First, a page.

Twelve good reasons to leave flying-foxes alone

Photo from WPSQ website

The recent announcements by Premier Newman and Environment Minister Andrew Powell, regarding changes to policy and legislation concerning urban flying-fox colonies, are disturbing and unnecessary. The changes will give local councils the right to take non-lethal dispersal measures against flying-fox roosts in urban areas, whereas in the past they were required to apply for a damage mitigation permit.

The permit system helped to ensure that colonies were only disturbed/dispersed when there was an overwhelming need to do so and where there were no viable alternatives. It also helped ensure that management of these native mammal species was based on reputable science and expertise and not on myths or alarmist media. While the Minister’s statements emphasised that culling (killing) would not be allowed it is almost inevitable that individual deaths will occur directly or indirectly – especially if a targeted colony contains females close to birth or with infant or dependent young. Mild advice against disturbance during ‘breeding periods’ is included but there is no mention of penalties for doing so.

Below are some of the main reasons for leaving our flying-foxes alone.

1. The ecological importance of flying-foxes is critical. They are essential for the health and well-being of our bushlands and forests, and consequently for the health and well-being of other wildlife and for ourselves. Because of the large distances they cover flying-foxes play a unique role in maintaining the genetic diversity of the bush.

2. Flying-foxes are attracted to urban locations because huge areas of native bush have been cleared or degraded. When forests are cleared or devastated by either human activity or natural events bats will naturally look to orchards or urban parks and gardens for food and shelter.

3. Unless we choose to convert our towns and cities into treeless deserts, and unless we can massively restore the cleared forests and bush, flying-foxes will continue to visit and live in urban settings no matter what dispersal efforts take place.

4. Attempting to move a flying-fox colony is often very costly and rarely successful. Flying-foxes select roost sites for particular reasons and display a fidelity for particular camps, frequently returning to their birth-sites.

5. If the bats do move – even temporarily – they may well occupy sites that cause greater problems, including suburban backyards or school-grounds. They frequently return to the former roost when the disturbance measures cease, meaning that either the whole process must be repeated or abandoned – a huge waste of effort and expense.

6. Dispersal attempts carried out during pre-birthing, birthing and nurturing periods can be catastrophic: mothers may abort their young, flightless young may fall from trees or starve if their mothers are driven away. Colonies are often shared between species (eg Little Reds and Blacks) which breed at opposite times of the year, so it is difficult to time dispersal attempts to avoid these sensitive periods.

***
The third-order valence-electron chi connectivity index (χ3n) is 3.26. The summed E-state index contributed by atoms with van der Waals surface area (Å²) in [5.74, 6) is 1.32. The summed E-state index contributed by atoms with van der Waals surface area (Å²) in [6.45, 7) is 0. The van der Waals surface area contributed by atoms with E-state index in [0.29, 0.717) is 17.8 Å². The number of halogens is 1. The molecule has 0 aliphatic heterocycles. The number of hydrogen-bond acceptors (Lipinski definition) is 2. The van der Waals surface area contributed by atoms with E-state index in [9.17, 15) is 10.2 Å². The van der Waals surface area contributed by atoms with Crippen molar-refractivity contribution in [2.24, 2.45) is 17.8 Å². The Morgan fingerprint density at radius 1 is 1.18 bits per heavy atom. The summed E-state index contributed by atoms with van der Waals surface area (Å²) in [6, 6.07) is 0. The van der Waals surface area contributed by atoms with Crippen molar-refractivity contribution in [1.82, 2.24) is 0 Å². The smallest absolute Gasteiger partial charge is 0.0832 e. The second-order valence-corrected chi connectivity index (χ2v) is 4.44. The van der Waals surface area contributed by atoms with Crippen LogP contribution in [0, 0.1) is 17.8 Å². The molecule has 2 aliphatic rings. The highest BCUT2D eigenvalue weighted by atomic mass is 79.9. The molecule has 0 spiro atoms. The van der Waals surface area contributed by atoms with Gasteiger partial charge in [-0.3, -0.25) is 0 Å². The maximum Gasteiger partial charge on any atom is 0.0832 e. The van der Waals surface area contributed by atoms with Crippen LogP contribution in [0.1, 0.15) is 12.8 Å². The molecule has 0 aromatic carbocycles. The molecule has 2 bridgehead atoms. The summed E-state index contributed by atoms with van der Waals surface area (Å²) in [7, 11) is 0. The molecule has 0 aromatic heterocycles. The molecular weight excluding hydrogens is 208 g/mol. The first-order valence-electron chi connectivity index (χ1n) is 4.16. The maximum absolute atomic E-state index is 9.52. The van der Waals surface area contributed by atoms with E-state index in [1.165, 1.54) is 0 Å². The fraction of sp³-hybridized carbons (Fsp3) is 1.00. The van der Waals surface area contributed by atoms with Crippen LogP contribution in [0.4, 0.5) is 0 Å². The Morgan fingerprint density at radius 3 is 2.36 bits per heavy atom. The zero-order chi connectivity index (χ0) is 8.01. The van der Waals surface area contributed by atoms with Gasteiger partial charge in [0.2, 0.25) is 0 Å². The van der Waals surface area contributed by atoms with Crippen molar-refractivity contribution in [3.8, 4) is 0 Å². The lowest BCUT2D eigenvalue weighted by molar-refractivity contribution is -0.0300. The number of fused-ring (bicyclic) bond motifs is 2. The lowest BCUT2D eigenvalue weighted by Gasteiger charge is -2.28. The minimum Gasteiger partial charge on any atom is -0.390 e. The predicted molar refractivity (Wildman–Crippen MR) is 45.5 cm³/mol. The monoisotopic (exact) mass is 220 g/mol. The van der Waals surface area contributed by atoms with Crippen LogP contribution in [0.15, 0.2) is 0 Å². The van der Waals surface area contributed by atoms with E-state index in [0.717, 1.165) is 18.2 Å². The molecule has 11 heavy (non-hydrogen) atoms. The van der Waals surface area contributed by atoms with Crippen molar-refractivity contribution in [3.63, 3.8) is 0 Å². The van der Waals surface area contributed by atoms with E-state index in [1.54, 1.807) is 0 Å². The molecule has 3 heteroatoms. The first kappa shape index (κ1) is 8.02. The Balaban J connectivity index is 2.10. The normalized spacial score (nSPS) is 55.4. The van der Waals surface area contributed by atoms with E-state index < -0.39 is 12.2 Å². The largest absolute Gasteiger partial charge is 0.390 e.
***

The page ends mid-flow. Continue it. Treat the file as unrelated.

7.Casualties arising from dispersal efforts will place extra burdens on the resources of wildlife carers and rescue groups, already having to deal with casualties resulting from the re-introduction of lethal permits for fruit-growers.

8. A combination of stress incurred by dispersal and the actual death, injury or spontaneous abortion which is likely to occur to individual animals creates an inhumane situation which contravenes animal welfare principles.

9. In most animal populations, high levels of stress can impair immune systems making them more vulnerable to disease. With regard to the risk of bat-borne disease it is more logical to insist that flying-fox populations remain as healthy as possible. This means ensuring that food sources remain secure, social structure remains intact, and that mating can occur and infants be birthed and raised safely. Colony dispersal militates against these aims.

10. From a human health perspective the most important thing is not to keep shifting colonies from pillar to post but to ensure all Queenslanders understand the reality of risk, the need to avoid handling individual animals, and the need to seek prompt, safe and effective treatment if an encounter does occur. “Alert but not alarmed” is the most common-sense attitude to adopt.

11.Colony disturbance will increase the likelihood of human-bat contact if sick and injured bats, or flightless and starving young, are forced to the ground or into low vegetation in nearby residential areas. This may prove distressing for those who find them, as well as posing a health risk.

12.The presence of a colony in or close to an urban area provides a valuable educational resource for schools and the community, while the spectacle of the evening fly-out from a large colony has the potential to be an important visitor and tourist attraction, providing ecotourism opportunities for local operators and bringing tourist dollars into small regional and urban communities.


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